DeVries, D., & Sunden, S. (2019). Bibliotherapy with children who have a sibling with a disability. Journal of Poetry Therapy, 32(3), 135–155. https://doi.org/10.1080/08893675.2019.1625147

DeVries, D., Gallagher, B., Harbin, K., Schout, J., Schafer, C., Teravest, V.(2019). Bibliotherapy as a recreational therapy intervention in pediatric oncology. American Journal of Recreation Therapy, 18(3), 25-36. https://doi.org/10.5055/ajrt.2019.0193

Eisen, K., Lawlor, C., Wu, C. D., & Mason, D. (2018). Reading and recovery expectations: Implementing a recovery-oriented bibliotherapy program in an acute inpatient psychiatric setting. Psychiatric Rehabilitation Journal, 41(3), 243–245. https://doi.org/10.1037/prj0000307

Foley, P. S. (2015). The metaphors they carry: Exploring how veterans use metaphor to describe experiences of PTSD. Journal of Poetry Therapy, 28(2), 129–146. https://doi.org/10.1080/08893675.2015.1011375

Ford, D. Y., Walters, N. M., Byrd, J. A., & Harris, B. N. (2019). I Want to Read About Me: Engaging and Empowering Gifted Black Girls Using Multicultural Literature and Bibliotherapy. Gifted Child Today, 42(1), 53–57. https://doi.org/10.1177/1076217518804851

Glavin, C. E. Y., & Montgomery, P. (2017). Creative bibliotherapy for post-traumatic stress disorder (PTSD): a systematic review. Journal of Poetry Therapy, 30(2), 95–107. https://doi.org/10.1080/08893675.2017.1266190

Gustafsson, T. (2019). The introduction of bibliotherapy and its theoretical transformation to audio-visual media. Journal of Scandinavian Cinema, 9(1), 53–58. https://doi.org/10.1386/jsca.9.1.53_1

Hazlett-Stevens, H., & Oren, Y. (2017). Effectiveness of Mindfulness-Based Stress Reduction Bibliotherapy: A Preliminary Randomized Controlled Trial. Journal of Clinical Psychology, 73(6), 626–637. https://doi.org/10.1002/jclp.22370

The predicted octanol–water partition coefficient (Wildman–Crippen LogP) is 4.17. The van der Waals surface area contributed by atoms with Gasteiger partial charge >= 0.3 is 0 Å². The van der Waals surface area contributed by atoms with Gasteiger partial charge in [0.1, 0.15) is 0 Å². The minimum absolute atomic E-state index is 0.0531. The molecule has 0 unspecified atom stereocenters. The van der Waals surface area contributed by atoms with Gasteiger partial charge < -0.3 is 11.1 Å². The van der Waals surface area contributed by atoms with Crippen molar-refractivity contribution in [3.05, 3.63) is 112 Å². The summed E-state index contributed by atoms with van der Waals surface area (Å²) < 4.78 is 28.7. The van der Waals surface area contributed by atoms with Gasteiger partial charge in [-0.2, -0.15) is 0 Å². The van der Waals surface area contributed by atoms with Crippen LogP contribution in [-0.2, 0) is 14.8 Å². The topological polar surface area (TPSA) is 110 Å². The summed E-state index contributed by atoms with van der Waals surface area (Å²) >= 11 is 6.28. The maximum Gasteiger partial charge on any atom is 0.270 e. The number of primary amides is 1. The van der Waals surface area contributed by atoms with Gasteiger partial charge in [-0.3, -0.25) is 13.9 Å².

Lucas, C. V., Teixeira, D., Soares, L., & Oliveira, F. (2019). Bibliotherapy as a hope-building tool in educational settings. Journal of Poetry Therapy, 32(4), 199–213. https://doi.org/10.1080/08893675.2019.1639883

Malibiran, R., Tariman, J., & Amer, K. (2018). Bibliotherapy: Appraisal of Evidence for Patients Diagnosed With Cancer. Clinical Journal of Oncology Nursing, 22(4), 377–380. https://doi.org/10.1188/18.CJON.377-380

McCulliss, D., & Chamberlain, D. (2013). Bibliotherapy for youth and adolescents—School-based application and research. Journal of Poetry Therapy, 26(1), 13–40. https://doi.org/10.1080/08893675.2013.764052

Mumbauer, J., & Kelchner, V. (2017). Promoting Mental Health Literacy through Bibliotherapy in School-Based Settings. Professional School Counseling, 21(1), 1096-2409-21.1. https://doi.org/10.5330/1096-2409-21.1.85

Shafi, N. (2010). Poetry therapy and schizophrenia: Clinical and neurological perspectives. Journal of Poetry Therapy, 23(2), 87–99. https://doi.org/10.1080/08893675.2010.482811

Williamson, C., & Wright, J. K. (2018). How creative does writing have to be in order to be therapeutic? A dialogue on the practice and research of writing to recover and survive. Journal of Poetry Therapy, 31(2), 113–123. https://doi.org/10.1080/08893675.2018.1448951

Wootton, B. M., Steinman, S. A., Czerniawski, A., Norris, K., Baptie, C., Diefenbach, G., & Tolin, D. F. (2018). An Evaluation of the Effectiveness of a Transdiagnostic Bibliotherapy Program for Anxiety and Related Disorders: Results From Two Studies Using a Benchmarking Approach. Cognitive Therapy and Research, 42(5), 565–580. https://doi.org/10.1007/s10608-018-9921-x